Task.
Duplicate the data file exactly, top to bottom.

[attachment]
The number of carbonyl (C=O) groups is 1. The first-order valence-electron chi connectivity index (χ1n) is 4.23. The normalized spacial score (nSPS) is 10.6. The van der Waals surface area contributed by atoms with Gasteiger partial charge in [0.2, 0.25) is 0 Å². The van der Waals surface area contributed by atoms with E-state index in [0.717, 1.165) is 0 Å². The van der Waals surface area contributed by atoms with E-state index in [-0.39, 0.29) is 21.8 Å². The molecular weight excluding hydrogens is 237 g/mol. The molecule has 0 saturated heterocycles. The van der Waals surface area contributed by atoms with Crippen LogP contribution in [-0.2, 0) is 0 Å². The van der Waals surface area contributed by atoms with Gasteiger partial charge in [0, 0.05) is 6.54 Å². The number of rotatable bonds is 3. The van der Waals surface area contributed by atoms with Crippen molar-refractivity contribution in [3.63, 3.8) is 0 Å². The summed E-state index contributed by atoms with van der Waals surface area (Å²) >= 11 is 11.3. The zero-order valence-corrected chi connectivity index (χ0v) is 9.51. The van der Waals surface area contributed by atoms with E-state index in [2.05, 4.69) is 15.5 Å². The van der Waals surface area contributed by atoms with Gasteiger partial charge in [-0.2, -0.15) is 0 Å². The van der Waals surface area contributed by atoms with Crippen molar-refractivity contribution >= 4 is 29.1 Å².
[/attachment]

The number of carbonyl (C=O) groups is 1. The first-order valence-electron chi connectivity index (χ1n) is 4.23. The normalized spacial score (nSPS) is 10.6. The van der Waals surface area contributed by atoms with Gasteiger partial charge in [0.2, 0.25) is 0 Å². The van der Waals surface area contributed by atoms with E-state index in [0.717, 1.165) is 0 Å². The van der Waals surface area contributed by atoms with E-state index in [-0.39, 0.29) is 21.8 Å². The molecular weight excluding hydrogens is 237 g/mol. The molecule has 0 saturated heterocycles. The van der Waals surface area contributed by atoms with Crippen LogP contribution in [-0.2, 0) is 0 Å². The van der Waals surface area contributed by atoms with Gasteiger partial charge in [0, 0.05) is 6.54 Å². The number of rotatable bonds is 3. The van der Waals surface area contributed by atoms with Crippen molar-refractivity contribution in [3.63, 3.8) is 0 Å². The summed E-state index contributed by atoms with van der Waals surface area (Å²) >= 11 is 11.3. The zero-order valence-corrected chi connectivity index (χ0v) is 9.51. The van der Waals surface area contributed by atoms with E-state index in [2.05, 4.69) is 15.5 Å². The van der Waals surface area contributed by atoms with Gasteiger partial charge in [-0.2, -0.15) is 0 Å². The van der Waals surface area contributed by atoms with Crippen molar-refractivity contribution >= 4 is 29.1 Å².